Frontiers in Bioscience-Landmark (FBL) is published by IMR Press from Volume 26 Issue 5 (2021). Previous articles were published by another publisher on a subscription basis, and they are hosted by IMR Press on imrpress.com as a courtesy and upon agreement with Frontiers in Bioscience.
Human osteopetroses and the osteoclast V-H+-ATPase enzyme system
Academic Editor: Yi-Ping Li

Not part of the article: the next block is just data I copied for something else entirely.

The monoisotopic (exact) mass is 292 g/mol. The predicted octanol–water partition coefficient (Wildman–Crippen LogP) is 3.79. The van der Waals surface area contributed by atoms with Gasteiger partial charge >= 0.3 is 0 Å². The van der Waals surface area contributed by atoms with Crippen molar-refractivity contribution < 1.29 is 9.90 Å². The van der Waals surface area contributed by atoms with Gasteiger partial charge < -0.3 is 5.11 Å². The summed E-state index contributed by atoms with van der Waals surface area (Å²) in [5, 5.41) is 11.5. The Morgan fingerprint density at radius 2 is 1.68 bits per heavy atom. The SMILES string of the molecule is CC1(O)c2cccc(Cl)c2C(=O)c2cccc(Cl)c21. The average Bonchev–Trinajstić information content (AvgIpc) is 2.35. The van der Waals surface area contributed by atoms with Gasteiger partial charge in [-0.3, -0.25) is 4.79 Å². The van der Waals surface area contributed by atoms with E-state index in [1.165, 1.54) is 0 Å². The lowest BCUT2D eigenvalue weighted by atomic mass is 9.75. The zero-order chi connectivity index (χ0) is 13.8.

Osteopetroses are a heterogeneous group of human genetic diseases characterized by generalized increase in bone density due either to a decreased osteoclast population, defect in osteoclast function, or both. Current knowledge of the pathogenesis suggests defects that may be either intrinsic to osteoclast-monocyte lineage or extrinsic to the mesenchymal cells that support osteoblast ontogeny and activation. Four clinically distinct forms of human osteopetroses currently recognized are the infantile malignant autosomal recessive form, the intermediate autosomal recessive form, the adult benign autosomal dominant osteopetrosis type I, and the autosomal dominant osteopetrosis type II. Propensity to fracture is high in all types of osteopetrosis, and other characteristic clinical problems include hematologic and metabolic abnormalities, infections of affected bone, and neurologic sequela. Among the infantile malignant clinical forms 50-60% of patients present with defects in the OC116-KDa (also refers to ATP6i, TCIRGI, a3) subunit of the osteoclast vacuolar H+-ATPase (V-H+-ATPase) proton pump. Approaches that have been applied to the treatment of osteopetrosis include those aimed at stimulating host osteoclasts. These approaches however have met with little success, and it would appear that the future for the successful treatment of osteopetrosis lies with bone marrow transplantation. Various animal models mimicking some of the clinical subtypes of osteopetrosis have been generated in efforts to elicit further understanding of the pathogenesis. This review is an update on the various phenotypic presentations of human osteopetroses alongside their known animal models. Further studies on these animal models will not only expand our basic understanding of the molecular mechanisms of osteopetroses, but will also aid our ability to develop therapeutic means of intervention in diseases involving osteopetroses.